4. The Origin of Narran Lake
Old Byamee said to his two young wives, Birrahgnooloo and Cunnunbeillee, “I have stuck a white feather between the hind legs of a bee, and am going to let it go and then follow it to its nest, so that I may get honey. While I go for the honey, you two go out and get frogs and yams, then meet me at Coorigel Spring, where we will camp, for the water is sweet and clear there.” The wives, taking their nets and yam sticks, went out as he told them. Having gone far, and dug out many yams and frogs, they were tired when they reached Coorigel, and, seeing the cool, fresh water, they longed to bathe. But first they built a shade, and there left their nets holding their food, and the yams and frogs they had found. When their camp was ready for the arrival of Byamee the girls went to the spring to bathe. They plunged in, having first taken of their dresses, and which they left on the ground near the spring. Scarcely were they enjoying the cool rest the water gave their hot, tired limbs, when they were seized and swallowed by two crocodiles. Having swallowed the girls, the crocodiles dived into an opening in the side of the spring, which was the entrance to an underground watercourse leading to the Narran River. Through this passage they went, taking all the water from the spring with them into the Narran, whose course they also dried as they went along.
Meantime Byamee, unaware of the fate of his wives, was hunting for honey. He had followed the bee with the white feather on it for some distance. Then the bee flew on to some flowers, and would move no further. Byamee said, “Something has happened, or the bee would not stay here and refuse to move on towards its nest. I must go to Coorigel Spring and see if my wives are safe. Something terrible has surely happened.” And Byamee turned in haste towards the spring. When he reached there he saw the shade his wives had made, he saw the yams they had dug from the ground, and he saw the frogs, but Birrahgnooloo and Cunnunbeillee he couldn’t see. He called aloud for them. But there was no answer. He went towards the spring. On the edge of it he saw the dresses of his wives. He looked into the spring and, seeing it dry, he said, “It is the work of the crocodiles; they have opened the underground passage and gone with my wives to the river, and opening the passage has dried the spring. Well do I know where the passage joins the Narran, and there I will go.” Arming himself with spears and axes he started in pursuit. He soon reached the deep hole where the underground channel of the Coorigel joined the Narran. There he saw what he had never seen before, namely, this deep hole dry. And he said, “They have emptied the holes as they went along, taking the water with them. But I know the deep holes of the river. I will not follow the bend, thus trebling the distance I have to go, but I will cut across from big hole to big hole, and by so doing I may yet get ahead of the crocodiles.” On swiftly sped Byamee, making short cuts from big hole to big hole, and his track is still marked by the ridges that stretch down the Narran, pointing in towards the deep holes. Every hole he came to he found dry, until at last he reached the end of the Narran. The hole there was still quite wet and muddy, so then he knew he was near his enemies, and soon he saw them. He managed to get, unseen, a little way ahead of the crocodiles. He hid himself behind a big dheal tree. As the crocodiles came near they separated, one turning to go in another direction. Quickly Byamee hurled one spear after another, wounding both crocodiles, who writhed with pain and lashed their tails furiously, making great hollows in the ground, which the water they had brought with them quickly filled. Thinking they might again escape him, Byamee drove them from the water with his spears, and then, at close quarters, he killed them with his axes. And ever since at flood time, the Narran flowed into this hollow which the crocodiles in their writhings had made.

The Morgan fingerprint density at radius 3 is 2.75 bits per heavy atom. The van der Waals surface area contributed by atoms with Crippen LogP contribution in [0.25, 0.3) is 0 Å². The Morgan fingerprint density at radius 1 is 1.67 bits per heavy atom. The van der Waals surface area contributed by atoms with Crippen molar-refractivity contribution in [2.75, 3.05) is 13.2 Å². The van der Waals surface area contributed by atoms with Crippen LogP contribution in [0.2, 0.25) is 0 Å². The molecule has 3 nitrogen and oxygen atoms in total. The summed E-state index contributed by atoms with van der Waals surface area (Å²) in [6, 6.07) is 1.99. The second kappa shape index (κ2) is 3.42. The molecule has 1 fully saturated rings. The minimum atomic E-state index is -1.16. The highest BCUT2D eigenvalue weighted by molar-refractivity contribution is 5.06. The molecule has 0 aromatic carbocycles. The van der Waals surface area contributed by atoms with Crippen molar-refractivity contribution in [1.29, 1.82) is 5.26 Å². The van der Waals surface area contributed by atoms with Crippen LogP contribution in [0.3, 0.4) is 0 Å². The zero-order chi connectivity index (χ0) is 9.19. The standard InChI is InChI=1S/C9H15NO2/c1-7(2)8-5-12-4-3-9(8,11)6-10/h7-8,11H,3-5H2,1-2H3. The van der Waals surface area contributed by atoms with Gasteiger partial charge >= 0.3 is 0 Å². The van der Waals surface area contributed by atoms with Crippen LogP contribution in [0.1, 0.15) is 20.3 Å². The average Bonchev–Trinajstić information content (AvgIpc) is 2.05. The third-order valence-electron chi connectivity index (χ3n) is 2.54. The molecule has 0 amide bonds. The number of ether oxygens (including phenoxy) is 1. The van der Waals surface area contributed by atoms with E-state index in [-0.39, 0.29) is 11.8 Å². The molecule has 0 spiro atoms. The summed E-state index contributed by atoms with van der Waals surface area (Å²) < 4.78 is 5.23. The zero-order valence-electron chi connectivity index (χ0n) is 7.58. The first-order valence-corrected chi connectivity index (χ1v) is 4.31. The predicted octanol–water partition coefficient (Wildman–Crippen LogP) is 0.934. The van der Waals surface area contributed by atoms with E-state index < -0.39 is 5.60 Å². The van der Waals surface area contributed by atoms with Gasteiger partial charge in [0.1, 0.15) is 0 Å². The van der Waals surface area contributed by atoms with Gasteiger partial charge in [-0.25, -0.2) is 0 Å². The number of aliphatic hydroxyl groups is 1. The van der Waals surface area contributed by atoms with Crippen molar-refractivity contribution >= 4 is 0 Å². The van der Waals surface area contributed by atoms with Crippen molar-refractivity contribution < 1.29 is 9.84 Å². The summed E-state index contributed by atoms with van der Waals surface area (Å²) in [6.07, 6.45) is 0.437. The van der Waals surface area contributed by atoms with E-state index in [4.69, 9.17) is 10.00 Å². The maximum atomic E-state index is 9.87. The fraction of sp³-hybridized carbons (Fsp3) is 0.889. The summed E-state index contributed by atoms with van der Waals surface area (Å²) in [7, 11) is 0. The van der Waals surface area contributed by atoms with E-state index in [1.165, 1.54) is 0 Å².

When Byamee saw that the crocodiles were quite dead, he cut them open and took out the bodies of his wives. They were covered with wet slime, and seemed quite lifeless, but he carried them and laid them on two nests of red ants. Then he sat down at some little distance and watched them. The ants quickly covered the bodies, cleaned them rapidly of the wet slime, and soon Byamee noticed the muscles of the girls twitching. “Ah,” he said, “there is life, they feel the sting of the ants.”
Almost as he spoke came a sound as of a thunder-clap, but the sound seemed to come from the ears of the girls. And as the echo was dying away, slowly the girls rose to their feet. For a moment they stood apart, a dazed expression on their faces. Then they clung together, shaking as if stricken with a deadly fear. But Byamee came to them and explained how they had been rescued from the crocodiles by him. He told them to beware of ever bathing in the deep holes of the Narran, lest such holes be the home of crocodiles.
Then he told them look at the water now at Boogira, and he said, “Soon the black swans will find their way here, the pelicans and the ducks. Where there was dry land and stones in the past, in the future there will be water and water-fowl. From henceforth, when the Narran runs it will run into this hole, and by the spreading of its waters a big lake will be made.” And what Byamee said has come to pass, as the Narran Lake shows, with its large sheet of water, spreading for miles, the home of thousands of wild fowl.